Infrastructure: I want to focus in on the digital divide and make sure that we have high-speed internet to the incorporated areas in the suburban cities. I want to work on a new initiative that Judge Wolff and Commissioner Rodriguez created with the public health entity. I want us to focus on public health as wellness, nutrition, eliminating food deserts. Working on those diseases like obesity and diabetes.
And finally, I want to make sure that an educated workforce, I know that is not necessarily the county wheelhouse, but I want to make sure our public schools, our business committees, our county, our city, are working with the SA: Ready to Work and make sure we are getting our kids that leave public school. Maybe they don't get to college, but I want them to have a skill set. And that is going to have to take a whole change of culture and making sure that our children work together, and that's by bringing everyone together. Bringing the experts, the stakeholders together, figure out the solutions. Figure out that process, and come up with the solutions. That's what you get with me as your next county judge."
How do you plan to achieve your priority projects with the limited money leftover? (13:49)
Peter Sakai (14:05): "Great question. Obviously, as you heard, we have a lot of statutory mandate: The jail, the justice system. So first and foremost what I am going to do when I'm elected as your next county judge is to meet with all the department heads, elected officials, and create performance reviews, create reviews and make sure that we're working effectively and efficiently with our taxpayer money to see if we can do things more effectively with less budget money that have to be allocated to those mandates, but more importantly that discretionary fund. I think that's really where I want to focus in regards, in regards to the public-private partnerships.
That's what I did in children's court and I realize my opponent diminishes that but I'm telling you, we figured it out what these children and families needed and we created the family drug court with parents with addiction. We created an early childhood court, baby court, to put mothers and babies together, and I created a college-bound docket to keep foster kids, and we got 600 foster youth that have aged out, that are at Texas A&M, San Antonio UTSA, at the Alamo College District. And what I want to do is make sure that we use those funds to deal with the problems. We got a lot of issues, we do have generational poverty, but it's going to have to take bringing people together and that's the reason why I'm the unifier not the divider and bringing people together and coming up with those solutions. Thank you."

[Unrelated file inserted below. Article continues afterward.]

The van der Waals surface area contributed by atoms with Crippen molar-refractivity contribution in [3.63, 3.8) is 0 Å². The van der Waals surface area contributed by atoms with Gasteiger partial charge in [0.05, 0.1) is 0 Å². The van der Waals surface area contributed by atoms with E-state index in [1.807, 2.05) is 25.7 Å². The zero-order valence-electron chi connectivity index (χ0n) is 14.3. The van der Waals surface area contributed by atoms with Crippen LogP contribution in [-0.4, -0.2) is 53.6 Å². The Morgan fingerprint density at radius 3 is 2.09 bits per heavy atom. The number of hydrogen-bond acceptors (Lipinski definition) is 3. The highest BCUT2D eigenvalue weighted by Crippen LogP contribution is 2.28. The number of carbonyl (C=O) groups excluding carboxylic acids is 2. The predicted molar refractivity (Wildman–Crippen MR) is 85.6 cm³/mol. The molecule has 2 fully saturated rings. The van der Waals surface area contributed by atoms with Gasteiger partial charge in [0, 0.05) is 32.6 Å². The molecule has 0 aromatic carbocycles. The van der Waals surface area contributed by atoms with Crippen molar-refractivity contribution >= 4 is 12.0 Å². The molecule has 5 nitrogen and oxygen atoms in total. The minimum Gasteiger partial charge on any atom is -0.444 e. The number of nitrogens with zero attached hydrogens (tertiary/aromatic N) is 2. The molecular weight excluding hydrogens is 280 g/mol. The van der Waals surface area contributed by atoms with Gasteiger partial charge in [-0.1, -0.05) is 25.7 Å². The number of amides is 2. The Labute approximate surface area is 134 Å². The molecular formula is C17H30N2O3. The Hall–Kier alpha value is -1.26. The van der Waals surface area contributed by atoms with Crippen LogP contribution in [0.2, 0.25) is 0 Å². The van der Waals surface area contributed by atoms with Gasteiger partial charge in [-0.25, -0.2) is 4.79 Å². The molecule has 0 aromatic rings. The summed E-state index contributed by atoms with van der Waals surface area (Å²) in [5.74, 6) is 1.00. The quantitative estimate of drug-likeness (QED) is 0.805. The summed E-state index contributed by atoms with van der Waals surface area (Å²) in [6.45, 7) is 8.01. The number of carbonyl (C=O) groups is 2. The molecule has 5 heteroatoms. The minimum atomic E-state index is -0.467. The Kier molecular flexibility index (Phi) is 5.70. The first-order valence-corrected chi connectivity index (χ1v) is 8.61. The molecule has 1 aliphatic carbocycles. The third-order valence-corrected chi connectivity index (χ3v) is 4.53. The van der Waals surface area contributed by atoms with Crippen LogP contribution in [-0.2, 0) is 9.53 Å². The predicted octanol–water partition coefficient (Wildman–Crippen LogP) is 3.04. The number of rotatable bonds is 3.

Trish DeBerry (15:35): "Um… yeah, the discretionary funding is critically important, I think I proved that as a county commissioner. For a year, we talked about unifying and dividing, as the only Republican on the court and I was able to cultivate other Democratic votes with me, to do what? To reduce the property tax rate to the lowest it's been in 25 years, to restore the Elder Fraud Unit to the DA's office which had been vacant for five years, and as the daughter of a father whose 95 years old who is scammed every single day, why did that office stay vacant for 5 years, it shouldn't have. So I appropriated the money and got those to be able to do that. A bodycam return policy with the Sheriff's Office, one of the strictest in the state of Texas, regarding a 10-day turnaround time, because we can't continue to invest in equipment if we're not going to turn around that video, because what that it do, it exonerates a police officer 99% of the time, but it also brings closure to the family. Lastly, one of my most important things that I did on this court, I led the effort with commissioner Justin Rodriguez, who is here today, a Democrat working with a Republican on $300 million dollars worth of money for family violence and putting more prosecutors and investigators into the DA's office. Not just that, making sure that we have more constables in every single precinct to serve temporary protective orders and temporary restraining orders because guess what folks, women and children do not need to be living in fear. That is the kind of leadership, that is the kind of money that I looked at regarding the three percent that were talking about and what we have to be able to do regarding digging in, identifying a problem, and figuring them out. What the solution is and cultivating the votes to not just be able to do what is in the best interest of your partisan stripes, but what is in the best interests of this community, to do the right thing, that is the kind of leadership I'll bring to the office. Thank you."